Beliefnet
Everyday Ethics

I’m pretty proud of my Midwestern work ethic; efficient, steady, reliable. Still, I spend a lot of time imagining what I would do with my lottery winnings – pay off student loans, pay off family debts, buy a house (or three), invest, dole out a million or so to close friends. You know, the usual.

When I was in India a couple of years ago, I awoke early one morning to voices in the kitchen. Grumpy, groggy, jet-lagged, hair askew, I stumbled into the kitchen to find my mom talking to the milkman in the kitchen.
My mother motioned me over so she could introduce me; she seemed fairly excited. I wasn’t in the mood to meet anyone, let alone the milkman, but I tried to put my best face on.

It wasn’t until he left that I found out why my mom was so excited for him. Apparently, our milkman in India had become a millionaire (yeah, millionaire) by buying a couple acres of land in a prime area before the I.T. boom. It was an urban legend, once in million Cinderella story. (And then they made a movie about it, I think it was called Slumdog Millionaire or some such. I kid, I kid.)


What made the story especially notable to my mother (and apparently to
me, since I’m writing about it two years later) was that even with the
millions of dollars he’d fallen into he continued to deliver milk to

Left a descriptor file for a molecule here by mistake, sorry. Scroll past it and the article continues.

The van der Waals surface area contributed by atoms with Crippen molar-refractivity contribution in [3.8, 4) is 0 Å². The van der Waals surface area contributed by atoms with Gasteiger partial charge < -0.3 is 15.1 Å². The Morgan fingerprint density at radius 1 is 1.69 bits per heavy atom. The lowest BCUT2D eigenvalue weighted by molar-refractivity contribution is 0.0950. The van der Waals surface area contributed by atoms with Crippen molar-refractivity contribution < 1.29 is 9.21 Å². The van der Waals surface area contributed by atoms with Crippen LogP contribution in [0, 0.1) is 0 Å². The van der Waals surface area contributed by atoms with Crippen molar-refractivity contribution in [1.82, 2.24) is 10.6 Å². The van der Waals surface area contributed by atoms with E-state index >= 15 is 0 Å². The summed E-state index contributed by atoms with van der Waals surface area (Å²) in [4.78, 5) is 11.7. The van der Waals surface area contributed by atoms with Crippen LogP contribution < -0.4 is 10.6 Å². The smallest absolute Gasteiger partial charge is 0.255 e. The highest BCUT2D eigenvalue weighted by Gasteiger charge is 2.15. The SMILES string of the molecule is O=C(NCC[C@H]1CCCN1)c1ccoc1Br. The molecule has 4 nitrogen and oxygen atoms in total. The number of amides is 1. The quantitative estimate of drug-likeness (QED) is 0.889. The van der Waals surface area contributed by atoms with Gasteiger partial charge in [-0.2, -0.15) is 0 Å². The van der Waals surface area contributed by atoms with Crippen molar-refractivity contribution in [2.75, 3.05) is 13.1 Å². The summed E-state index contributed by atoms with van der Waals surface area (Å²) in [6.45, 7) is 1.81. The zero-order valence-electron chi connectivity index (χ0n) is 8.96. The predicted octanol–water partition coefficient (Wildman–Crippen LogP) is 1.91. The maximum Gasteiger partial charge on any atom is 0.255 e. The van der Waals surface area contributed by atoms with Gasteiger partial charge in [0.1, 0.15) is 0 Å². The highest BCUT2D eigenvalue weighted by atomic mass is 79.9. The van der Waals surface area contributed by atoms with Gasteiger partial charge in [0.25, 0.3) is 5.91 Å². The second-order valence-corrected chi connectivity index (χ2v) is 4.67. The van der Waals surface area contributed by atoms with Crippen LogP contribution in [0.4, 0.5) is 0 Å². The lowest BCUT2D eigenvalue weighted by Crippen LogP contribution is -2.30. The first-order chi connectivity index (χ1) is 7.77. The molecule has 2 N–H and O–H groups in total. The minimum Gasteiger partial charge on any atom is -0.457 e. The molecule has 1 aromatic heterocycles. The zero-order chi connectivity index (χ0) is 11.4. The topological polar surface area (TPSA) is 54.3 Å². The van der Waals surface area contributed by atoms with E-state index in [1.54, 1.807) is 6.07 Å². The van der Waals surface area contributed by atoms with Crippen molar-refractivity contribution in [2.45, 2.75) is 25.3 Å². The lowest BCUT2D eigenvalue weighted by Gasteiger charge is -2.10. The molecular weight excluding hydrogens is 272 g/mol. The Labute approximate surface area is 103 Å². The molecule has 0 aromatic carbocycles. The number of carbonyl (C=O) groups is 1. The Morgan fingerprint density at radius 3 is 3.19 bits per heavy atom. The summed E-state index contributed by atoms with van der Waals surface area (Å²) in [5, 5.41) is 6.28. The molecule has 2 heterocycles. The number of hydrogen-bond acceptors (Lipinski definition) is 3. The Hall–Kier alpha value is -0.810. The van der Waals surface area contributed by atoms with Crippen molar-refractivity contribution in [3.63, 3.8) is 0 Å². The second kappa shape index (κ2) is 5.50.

his route day after day, stopping to chat with his customers,
fulfilling his responsibilities. He bought an extra buffalo or two to
add to his business, bought a house for his parents and got married.
Otherwise, he continued to live much the same as he always did.

My mother, who loves a rags to riches story as much as anyone, had
asked him why he didn’t quit work to travel and lie on a beach
somewhere. His answer? His parents had taught him to work hard, have a
purpose in life (even if that purpose was delivering milk on time every
day), and live the simple life – in sum, to maintain a good work ethic.
That was their path to happiness and they wanted the same for their
son.

Personally, I thought it was a heartwarming story, but most of my
friends asked if the guy was crazy. I know you’ve all considered what
you’d do if you won the lottery, so tell me this: would you continue to
work if you came into millions?
Or would you live the high life?
Does working (whatever work you may be doing; without outside help I
would consider motherhood a full-time job as much as being the CEO of a
company) enhance your character and help you live a more ethical life?

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